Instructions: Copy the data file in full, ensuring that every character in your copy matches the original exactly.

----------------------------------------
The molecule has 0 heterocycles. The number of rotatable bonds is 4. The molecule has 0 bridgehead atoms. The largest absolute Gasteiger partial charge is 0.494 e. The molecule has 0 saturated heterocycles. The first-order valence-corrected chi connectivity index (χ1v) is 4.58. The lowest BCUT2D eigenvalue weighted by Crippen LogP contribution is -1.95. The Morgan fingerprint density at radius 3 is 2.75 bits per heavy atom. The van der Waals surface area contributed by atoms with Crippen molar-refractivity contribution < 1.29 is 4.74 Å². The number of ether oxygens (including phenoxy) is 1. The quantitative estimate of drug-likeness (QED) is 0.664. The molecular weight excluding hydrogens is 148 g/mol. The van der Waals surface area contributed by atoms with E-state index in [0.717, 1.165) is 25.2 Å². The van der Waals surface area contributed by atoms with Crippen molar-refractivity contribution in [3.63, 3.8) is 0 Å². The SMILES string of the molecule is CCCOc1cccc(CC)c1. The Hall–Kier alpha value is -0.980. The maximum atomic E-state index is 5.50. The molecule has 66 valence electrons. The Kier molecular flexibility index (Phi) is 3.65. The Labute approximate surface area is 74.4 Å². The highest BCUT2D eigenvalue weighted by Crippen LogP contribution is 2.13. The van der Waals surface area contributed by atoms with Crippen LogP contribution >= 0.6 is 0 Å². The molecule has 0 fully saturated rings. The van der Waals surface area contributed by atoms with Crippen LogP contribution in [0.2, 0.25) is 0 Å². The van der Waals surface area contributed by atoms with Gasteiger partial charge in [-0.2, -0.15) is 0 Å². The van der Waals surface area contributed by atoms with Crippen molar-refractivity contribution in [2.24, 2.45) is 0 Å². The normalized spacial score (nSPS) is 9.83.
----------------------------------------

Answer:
The molecule has 0 heterocycles. The number of rotatable bonds is 4. The molecule has 0 bridgehead atoms. The largest absolute Gasteiger partial charge is 0.494 e. The molecule has 0 saturated heterocycles. The first-order valence-corrected chi connectivity index (χ1v) is 4.58. The lowest BCUT2D eigenvalue weighted by Crippen LogP contribution is -1.95. The Morgan fingerprint density at radius 3 is 2.75 bits per heavy atom. The van der Waals surface area contributed by atoms with Crippen molar-refractivity contribution < 1.29 is 4.74 Å². The number of ether oxygens (including phenoxy) is 1. The quantitative estimate of drug-likeness (QED) is 0.664. The molecular weight excluding hydrogens is 148 g/mol. The van der Waals surface area contributed by atoms with E-state index in [0.717, 1.165) is 25.2 Å². The van der Waals surface area contributed by atoms with Crippen molar-refractivity contribution in [3.63, 3.8) is 0 Å². The SMILES string of the molecule is CCCOc1cccc(CC)c1. The Hall–Kier alpha value is -0.980. The maximum atomic E-state index is 5.50. The molecule has 66 valence electrons. The Kier molecular flexibility index (Phi) is 3.65. The Labute approximate surface area is 74.4 Å². The highest BCUT2D eigenvalue weighted by Crippen LogP contribution is 2.13. The van der Waals surface area contributed by atoms with Crippen LogP contribution >= 0.6 is 0 Å². The molecule has 0 fully saturated rings. The van der Waals surface area contributed by atoms with Crippen LogP contribution in [0.2, 0.25) is 0 Å². The van der Waals surface area contributed by atoms with Gasteiger partial charge in [-0.2, -0.15) is 0 Å². The van der Waals surface area contributed by atoms with Crippen molar-refractivity contribution in [2.24, 2.45) is 0 Å². The normalized spacial score (nSPS) is 9.83.